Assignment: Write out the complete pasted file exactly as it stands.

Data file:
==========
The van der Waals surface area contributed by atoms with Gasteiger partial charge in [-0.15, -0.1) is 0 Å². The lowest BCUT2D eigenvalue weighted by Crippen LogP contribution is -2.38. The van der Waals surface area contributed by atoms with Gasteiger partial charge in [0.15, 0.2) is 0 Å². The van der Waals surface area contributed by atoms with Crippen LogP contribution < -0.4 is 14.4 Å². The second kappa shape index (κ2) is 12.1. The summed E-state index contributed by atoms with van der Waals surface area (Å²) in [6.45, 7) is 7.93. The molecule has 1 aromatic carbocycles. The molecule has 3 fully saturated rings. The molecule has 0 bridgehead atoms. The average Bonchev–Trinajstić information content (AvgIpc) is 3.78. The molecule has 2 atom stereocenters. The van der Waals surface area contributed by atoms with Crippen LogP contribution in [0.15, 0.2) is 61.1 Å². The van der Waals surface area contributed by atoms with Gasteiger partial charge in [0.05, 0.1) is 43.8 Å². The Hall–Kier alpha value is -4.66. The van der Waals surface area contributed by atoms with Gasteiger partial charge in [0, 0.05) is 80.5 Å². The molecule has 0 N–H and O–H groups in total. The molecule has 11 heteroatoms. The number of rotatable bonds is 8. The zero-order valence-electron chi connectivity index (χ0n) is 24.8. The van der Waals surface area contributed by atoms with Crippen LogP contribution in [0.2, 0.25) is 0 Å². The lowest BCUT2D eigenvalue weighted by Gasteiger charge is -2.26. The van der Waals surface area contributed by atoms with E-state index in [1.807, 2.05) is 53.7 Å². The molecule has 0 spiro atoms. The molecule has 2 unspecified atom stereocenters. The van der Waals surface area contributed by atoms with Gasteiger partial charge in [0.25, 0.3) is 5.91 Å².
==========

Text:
The van der Waals surface area contributed by atoms with Gasteiger partial charge in [-0.15, -0.1) is 0 Å². The lowest BCUT2D eigenvalue weighted by Crippen LogP contribution is -2.38. The van der Waals surface area contributed by atoms with Gasteiger partial charge in [0.15, 0.2) is 0 Å². The van der Waals surface area contributed by atoms with Crippen LogP contribution < -0.4 is 14.4 Å². The second kappa shape index (κ2) is 12.1. The summed E-state index contributed by atoms with van der Waals surface area (Å²) in [6.45, 7) is 7.93. The molecule has 1 aromatic carbocycles. The molecule has 3 fully saturated rings. The molecule has 0 bridgehead atoms. The average Bonchev–Trinajstić information content (AvgIpc) is 3.78. The molecule has 2 atom stereocenters. The van der Waals surface area contributed by atoms with Crippen LogP contribution in [0.15, 0.2) is 61.1 Å². The van der Waals surface area contributed by atoms with Gasteiger partial charge in [0.05, 0.1) is 43.8 Å². The Hall–Kier alpha value is -4.66. The van der Waals surface area contributed by atoms with Gasteiger partial charge in [0, 0.05) is 80.5 Å². The molecule has 0 N–H and O–H groups in total. The molecule has 11 heteroatoms. The number of rotatable bonds is 8. The zero-order valence-electron chi connectivity index (χ0n) is 24.8. The van der Waals surface area contributed by atoms with Crippen LogP contribution in [0.2, 0.25) is 0 Å². The lowest BCUT2D eigenvalue weighted by Gasteiger charge is -2.26. The van der Waals surface area contributed by atoms with E-state index in [1.807, 2.05) is 53.7 Å². The molecule has 0 spiro atoms. The molecule has 2 unspecified atom stereocenters. The van der Waals surface area contributed by atoms with Gasteiger partial charge in [0.25, 0.3) is 5.91 Å².